This is a truly pretty campanula variety, with pale, almost-white, double bell flowers lightly freckled on the inside, carried on medium height, dark maroon stems above a clump of evergreen foliage. 

Perfect for a sunny border, the blooms will keep coming from early to late summer, so it will look good complementing successionally-flowering plants like alliums, Lychnis coronaria, and poppies. It also makes a good cut flower for brightening up your interior scheme.

13. Campanula cochlearifolia 'Elizabeth Oliver'

Campanula cochlearifolia 'Elizabeth Oliver'

(Image credit: John Richmond/Alamy Stock Photo)
  • Hardiness: USDA 3–9 (UK H4)
  • Height: 6in (15cm)
  • Spread: 18in (50cm)
  • Best for: dry, sunny spots

With tiny, blue, bell-shaped flowers, it's not surprising that this delicate campanula is also known as 'fairies' thimbles'. 

A rhizomatous plant, it's a good spreader. Finding ready-grown plants can be tricky but if you know how to grow flowers from seed, it's easy to add it to your garden.

A more unusual ground-hugger, it's good for rockeries, garden walls, and dry, sunny spots and has an RHS AGM to prove it's easy to grow.

14. Campanula takesimana 'Elizabeth'

Campanula takesimana 'Elizabeth'

(Image credit: Tom Joslyn/Alamy Stock Photo)
  • Hardiness: USDA 4–7 (UK H4)
  • Height: 18-24in (45-60cm)
  • Spread: 36-48in (90-120cm)
  • Best for: an exotic aesthetic

The Korean bellflower is one of the more exotic-looking campanula species and this cultivar is a great example, with gorgeous, long, dusky-pink flowers. 

It grows in a low spreading mound with deep green heart-shaped leaves from which the upright stems emerge. 

Flowering from mid-summer to early fall, it will tolerate a sunny spot.

15. Campanula pyramidalis

Campanula pyramidalis

(Image credit: REDA &CO srl/Alamy Stock Photo)
  • Hardiness: USDA 5–9 (UK H4)
  • Height: 78in (200cm)
  • Spread: 24in (60cm)
  • Best for: prolific flowers

Best grown from seed each year, this is a short-lived perennial or biennial species.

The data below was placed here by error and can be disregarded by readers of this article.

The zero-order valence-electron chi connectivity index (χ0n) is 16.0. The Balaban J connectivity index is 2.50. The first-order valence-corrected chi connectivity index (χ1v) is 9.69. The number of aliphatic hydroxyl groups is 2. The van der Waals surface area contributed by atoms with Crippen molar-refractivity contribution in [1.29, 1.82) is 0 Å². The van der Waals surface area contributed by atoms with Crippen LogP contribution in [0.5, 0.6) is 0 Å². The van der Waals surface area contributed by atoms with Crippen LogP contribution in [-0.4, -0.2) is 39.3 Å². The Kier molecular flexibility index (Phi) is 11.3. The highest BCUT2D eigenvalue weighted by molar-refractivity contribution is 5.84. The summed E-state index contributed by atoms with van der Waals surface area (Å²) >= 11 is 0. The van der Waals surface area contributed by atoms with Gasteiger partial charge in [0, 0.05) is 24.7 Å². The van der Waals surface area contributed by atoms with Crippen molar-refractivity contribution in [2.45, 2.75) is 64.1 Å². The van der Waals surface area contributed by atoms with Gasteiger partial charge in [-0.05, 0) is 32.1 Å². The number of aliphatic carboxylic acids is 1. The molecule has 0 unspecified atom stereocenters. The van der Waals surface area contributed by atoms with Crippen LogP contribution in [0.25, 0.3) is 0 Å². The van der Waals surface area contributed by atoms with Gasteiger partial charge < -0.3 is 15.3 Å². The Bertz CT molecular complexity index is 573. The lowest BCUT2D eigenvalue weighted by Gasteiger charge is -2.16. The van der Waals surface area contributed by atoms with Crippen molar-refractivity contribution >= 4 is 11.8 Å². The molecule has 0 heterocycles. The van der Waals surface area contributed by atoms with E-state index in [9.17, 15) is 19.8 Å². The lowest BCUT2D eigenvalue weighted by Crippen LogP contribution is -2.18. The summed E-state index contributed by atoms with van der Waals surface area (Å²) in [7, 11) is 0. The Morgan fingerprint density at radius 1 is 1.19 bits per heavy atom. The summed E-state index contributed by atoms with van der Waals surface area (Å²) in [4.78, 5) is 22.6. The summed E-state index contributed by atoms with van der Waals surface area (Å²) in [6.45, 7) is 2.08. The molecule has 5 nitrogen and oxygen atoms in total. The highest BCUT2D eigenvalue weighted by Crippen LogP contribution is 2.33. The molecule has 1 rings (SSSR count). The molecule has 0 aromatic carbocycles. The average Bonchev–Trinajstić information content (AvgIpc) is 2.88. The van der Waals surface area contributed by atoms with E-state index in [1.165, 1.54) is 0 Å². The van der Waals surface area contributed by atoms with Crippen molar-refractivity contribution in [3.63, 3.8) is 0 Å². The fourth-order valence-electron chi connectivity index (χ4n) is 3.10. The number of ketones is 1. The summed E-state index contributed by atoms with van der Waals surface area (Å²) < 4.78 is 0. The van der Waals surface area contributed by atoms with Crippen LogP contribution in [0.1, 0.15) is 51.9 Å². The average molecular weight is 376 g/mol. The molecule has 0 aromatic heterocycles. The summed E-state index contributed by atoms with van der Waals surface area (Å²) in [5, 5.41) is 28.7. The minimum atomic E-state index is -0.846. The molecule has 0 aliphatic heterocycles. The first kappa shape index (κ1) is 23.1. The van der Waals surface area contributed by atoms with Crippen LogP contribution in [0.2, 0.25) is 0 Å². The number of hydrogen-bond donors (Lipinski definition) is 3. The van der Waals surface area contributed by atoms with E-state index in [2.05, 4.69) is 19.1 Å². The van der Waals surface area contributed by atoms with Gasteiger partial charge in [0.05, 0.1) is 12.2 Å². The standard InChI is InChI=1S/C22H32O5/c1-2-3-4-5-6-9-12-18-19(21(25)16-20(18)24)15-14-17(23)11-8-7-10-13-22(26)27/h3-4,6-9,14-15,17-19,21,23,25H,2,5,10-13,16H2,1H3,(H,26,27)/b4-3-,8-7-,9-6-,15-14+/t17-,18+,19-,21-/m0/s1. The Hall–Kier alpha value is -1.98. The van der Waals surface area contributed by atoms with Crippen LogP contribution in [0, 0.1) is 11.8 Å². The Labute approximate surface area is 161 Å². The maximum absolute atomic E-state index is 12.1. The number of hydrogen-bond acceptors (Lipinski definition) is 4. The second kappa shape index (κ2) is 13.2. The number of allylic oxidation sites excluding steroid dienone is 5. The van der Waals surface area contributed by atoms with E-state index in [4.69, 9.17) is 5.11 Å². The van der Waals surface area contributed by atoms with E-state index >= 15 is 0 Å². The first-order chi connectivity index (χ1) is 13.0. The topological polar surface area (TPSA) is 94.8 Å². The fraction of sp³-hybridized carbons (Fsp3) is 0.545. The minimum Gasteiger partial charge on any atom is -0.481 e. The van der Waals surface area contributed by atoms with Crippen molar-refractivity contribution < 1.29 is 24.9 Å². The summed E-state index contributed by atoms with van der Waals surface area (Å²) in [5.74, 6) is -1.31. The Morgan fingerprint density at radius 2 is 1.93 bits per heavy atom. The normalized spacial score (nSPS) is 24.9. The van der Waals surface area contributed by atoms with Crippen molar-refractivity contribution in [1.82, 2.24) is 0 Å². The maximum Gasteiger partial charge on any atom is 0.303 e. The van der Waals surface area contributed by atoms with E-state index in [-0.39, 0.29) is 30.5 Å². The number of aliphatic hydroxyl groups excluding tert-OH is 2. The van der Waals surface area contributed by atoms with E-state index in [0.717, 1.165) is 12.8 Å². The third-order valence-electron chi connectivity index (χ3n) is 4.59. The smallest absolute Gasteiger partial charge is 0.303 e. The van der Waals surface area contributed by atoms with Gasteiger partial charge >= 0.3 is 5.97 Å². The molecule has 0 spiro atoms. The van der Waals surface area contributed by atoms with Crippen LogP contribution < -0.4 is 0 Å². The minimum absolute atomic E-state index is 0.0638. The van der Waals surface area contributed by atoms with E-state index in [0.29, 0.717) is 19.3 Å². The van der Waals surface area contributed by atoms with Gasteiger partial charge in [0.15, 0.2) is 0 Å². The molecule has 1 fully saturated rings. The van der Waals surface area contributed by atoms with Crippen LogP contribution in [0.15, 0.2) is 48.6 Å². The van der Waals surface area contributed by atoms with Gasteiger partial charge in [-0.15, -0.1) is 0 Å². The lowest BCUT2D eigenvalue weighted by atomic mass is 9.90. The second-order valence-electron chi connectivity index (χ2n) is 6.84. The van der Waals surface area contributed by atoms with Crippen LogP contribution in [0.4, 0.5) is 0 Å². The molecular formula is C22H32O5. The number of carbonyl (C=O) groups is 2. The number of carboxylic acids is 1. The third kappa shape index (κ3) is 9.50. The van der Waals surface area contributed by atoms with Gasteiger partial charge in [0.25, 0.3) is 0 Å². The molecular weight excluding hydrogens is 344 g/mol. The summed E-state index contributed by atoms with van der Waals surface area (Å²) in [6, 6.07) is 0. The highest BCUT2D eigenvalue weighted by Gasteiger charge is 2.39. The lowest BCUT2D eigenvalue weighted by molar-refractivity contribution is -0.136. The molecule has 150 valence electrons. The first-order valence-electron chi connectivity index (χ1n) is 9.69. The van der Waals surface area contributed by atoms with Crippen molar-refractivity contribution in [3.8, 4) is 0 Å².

The tall, elegant stems carry loads of flowers from late spring to late summer, making a striking display. They are great as cut flowers, too. 

Good for sun or semi-shade in moist but well-drained soil, try planting this variety in borders with delicate thalictrums for contrast. Or, go for a double campanula display with some of the low-growing types spilling over the edge of a garden planter.

What is the tallest type of campanula?

Some campanula varieties are compact, ground-hugging types that look like they have been poured over rocky terrain or walls.

But, you can also find taller varieties that carry flowers on erect stems and work well in mixed height borders with other tall perennials or naturalized in semi-shady woodland areas. Among the tallest is Campanula pyramidalis, coming in at a height of 6ft/2m.

Camilla Phelps
Freelance writer

In her years of gardening, Camilla has designed planting schemes for gardens large and small in and around London, written about plants and how to grow them, and worked on BBC gardening TV shows. She's passionate about sharing tips, advice and the joy of plants in this great community of gardeners that we’re all part of, and she now also works as a therapeutic horticulturist, teaching growing for wellbeing and mental health. Her unfulfilled ambition is to crack the ultimate dog-friendly garden - she thinks getting it right depends more on the dog than the plants...